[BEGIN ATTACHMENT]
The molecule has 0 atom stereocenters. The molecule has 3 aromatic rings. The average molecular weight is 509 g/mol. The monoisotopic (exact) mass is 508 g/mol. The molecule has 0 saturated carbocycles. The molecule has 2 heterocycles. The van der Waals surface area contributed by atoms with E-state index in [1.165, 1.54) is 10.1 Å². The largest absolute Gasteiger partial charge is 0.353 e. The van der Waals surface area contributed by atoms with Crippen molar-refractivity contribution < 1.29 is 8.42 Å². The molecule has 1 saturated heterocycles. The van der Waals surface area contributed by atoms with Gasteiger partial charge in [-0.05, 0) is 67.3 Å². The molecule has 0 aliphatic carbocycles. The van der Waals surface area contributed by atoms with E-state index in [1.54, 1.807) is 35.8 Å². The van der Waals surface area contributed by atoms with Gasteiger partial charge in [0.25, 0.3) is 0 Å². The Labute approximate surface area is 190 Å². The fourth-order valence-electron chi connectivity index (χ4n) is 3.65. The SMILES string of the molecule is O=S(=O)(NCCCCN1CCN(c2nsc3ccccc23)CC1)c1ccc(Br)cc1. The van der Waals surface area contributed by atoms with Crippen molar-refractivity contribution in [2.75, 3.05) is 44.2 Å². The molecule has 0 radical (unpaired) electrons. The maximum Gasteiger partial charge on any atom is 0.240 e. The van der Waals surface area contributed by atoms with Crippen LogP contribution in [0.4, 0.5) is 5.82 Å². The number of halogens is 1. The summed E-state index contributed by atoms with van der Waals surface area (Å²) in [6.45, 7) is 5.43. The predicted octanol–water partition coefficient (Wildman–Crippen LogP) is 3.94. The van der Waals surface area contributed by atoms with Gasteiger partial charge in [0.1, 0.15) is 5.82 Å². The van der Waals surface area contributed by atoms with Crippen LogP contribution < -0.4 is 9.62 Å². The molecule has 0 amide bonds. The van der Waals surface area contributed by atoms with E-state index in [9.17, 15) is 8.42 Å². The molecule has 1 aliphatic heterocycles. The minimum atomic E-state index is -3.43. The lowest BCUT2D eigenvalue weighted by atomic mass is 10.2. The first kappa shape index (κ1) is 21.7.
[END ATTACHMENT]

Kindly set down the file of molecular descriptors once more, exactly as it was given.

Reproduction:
The molecule has 0 atom stereocenters. The molecule has 3 aromatic rings. The average molecular weight is 509 g/mol. The monoisotopic (exact) mass is 508 g/mol. The molecule has 0 saturated carbocycles. The molecule has 2 heterocycles. The van der Waals surface area contributed by atoms with E-state index in [1.165, 1.54) is 10.1 Å². The largest absolute Gasteiger partial charge is 0.353 e. The van der Waals surface area contributed by atoms with Crippen molar-refractivity contribution < 1.29 is 8.42 Å². The molecule has 1 saturated heterocycles. The van der Waals surface area contributed by atoms with Gasteiger partial charge in [-0.05, 0) is 67.3 Å². The molecule has 0 aliphatic carbocycles. The van der Waals surface area contributed by atoms with E-state index in [1.54, 1.807) is 35.8 Å². The van der Waals surface area contributed by atoms with Gasteiger partial charge in [0.25, 0.3) is 0 Å². The Labute approximate surface area is 190 Å². The fourth-order valence-electron chi connectivity index (χ4n) is 3.65. The SMILES string of the molecule is O=S(=O)(NCCCCN1CCN(c2nsc3ccccc23)CC1)c1ccc(Br)cc1. The van der Waals surface area contributed by atoms with Crippen molar-refractivity contribution in [2.75, 3.05) is 44.2 Å². The molecule has 0 radical (unpaired) electrons. The maximum Gasteiger partial charge on any atom is 0.240 e. The van der Waals surface area contributed by atoms with Crippen LogP contribution in [0.4, 0.5) is 5.82 Å². The number of halogens is 1. The summed E-state index contributed by atoms with van der Waals surface area (Å²) in [6.45, 7) is 5.43. The predicted octanol–water partition coefficient (Wildman–Crippen LogP) is 3.94. The van der Waals surface area contributed by atoms with Gasteiger partial charge in [0.1, 0.15) is 5.82 Å². The van der Waals surface area contributed by atoms with Crippen LogP contribution < -0.4 is 9.62 Å². The molecule has 0 amide bonds. The van der Waals surface area contributed by atoms with E-state index in [9.17, 15) is 8.42 Å². The molecule has 1 aliphatic heterocycles. The minimum atomic E-state index is -3.43. The lowest BCUT2D eigenvalue weighted by atomic mass is 10.2. The first kappa shape index (κ1) is 21.7.